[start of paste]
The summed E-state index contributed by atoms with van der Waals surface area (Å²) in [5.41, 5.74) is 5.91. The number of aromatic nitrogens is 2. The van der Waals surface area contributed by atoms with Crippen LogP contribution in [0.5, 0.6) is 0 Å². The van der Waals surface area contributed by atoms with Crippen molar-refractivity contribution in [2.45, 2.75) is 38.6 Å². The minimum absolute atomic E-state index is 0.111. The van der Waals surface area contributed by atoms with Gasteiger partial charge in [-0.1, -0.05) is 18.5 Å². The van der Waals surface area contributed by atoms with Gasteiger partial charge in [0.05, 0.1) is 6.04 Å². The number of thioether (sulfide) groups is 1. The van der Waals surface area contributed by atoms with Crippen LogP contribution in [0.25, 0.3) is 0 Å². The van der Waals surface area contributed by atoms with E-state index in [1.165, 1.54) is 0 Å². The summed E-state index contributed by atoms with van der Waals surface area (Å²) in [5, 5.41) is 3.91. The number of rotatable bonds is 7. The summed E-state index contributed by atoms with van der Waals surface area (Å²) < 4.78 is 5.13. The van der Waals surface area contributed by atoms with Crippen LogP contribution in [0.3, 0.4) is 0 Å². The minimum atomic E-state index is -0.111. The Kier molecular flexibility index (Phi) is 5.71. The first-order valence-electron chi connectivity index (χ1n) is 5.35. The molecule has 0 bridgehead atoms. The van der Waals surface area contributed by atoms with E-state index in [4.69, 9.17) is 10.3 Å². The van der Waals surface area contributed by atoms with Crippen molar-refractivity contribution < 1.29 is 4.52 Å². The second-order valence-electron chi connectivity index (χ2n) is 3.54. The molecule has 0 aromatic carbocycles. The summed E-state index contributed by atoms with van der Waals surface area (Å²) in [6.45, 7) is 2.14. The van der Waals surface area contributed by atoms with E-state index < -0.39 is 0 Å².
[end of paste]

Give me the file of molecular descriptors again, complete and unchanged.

The summed E-state index contributed by atoms with van der Waals surface area (Å²) in [5.41, 5.74) is 5.91. The number of aromatic nitrogens is 2. The van der Waals surface area contributed by atoms with Crippen LogP contribution in [0.5, 0.6) is 0 Å². The van der Waals surface area contributed by atoms with Crippen molar-refractivity contribution in [2.45, 2.75) is 38.6 Å². The minimum absolute atomic E-state index is 0.111. The van der Waals surface area contributed by atoms with Gasteiger partial charge in [-0.1, -0.05) is 18.5 Å². The van der Waals surface area contributed by atoms with Gasteiger partial charge in [0.05, 0.1) is 6.04 Å². The number of thioether (sulfide) groups is 1. The van der Waals surface area contributed by atoms with Crippen LogP contribution in [0.25, 0.3) is 0 Å². The van der Waals surface area contributed by atoms with E-state index in [1.165, 1.54) is 0 Å². The summed E-state index contributed by atoms with van der Waals surface area (Å²) in [5, 5.41) is 3.91. The number of rotatable bonds is 7. The summed E-state index contributed by atoms with van der Waals surface area (Å²) < 4.78 is 5.13. The van der Waals surface area contributed by atoms with Crippen LogP contribution in [0.3, 0.4) is 0 Å². The minimum atomic E-state index is -0.111. The Kier molecular flexibility index (Phi) is 5.71. The first-order valence-electron chi connectivity index (χ1n) is 5.35. The molecule has 0 bridgehead atoms. The van der Waals surface area contributed by atoms with E-state index in [4.69, 9.17) is 10.3 Å². The van der Waals surface area contributed by atoms with Crippen molar-refractivity contribution < 1.29 is 4.52 Å². The second-order valence-electron chi connectivity index (χ2n) is 3.54. The molecule has 0 aromatic carbocycles. The summed E-state index contributed by atoms with van der Waals surface area (Å²) in [6.45, 7) is 2.14. The van der Waals surface area contributed by atoms with E-state index < -0.39 is 0 Å².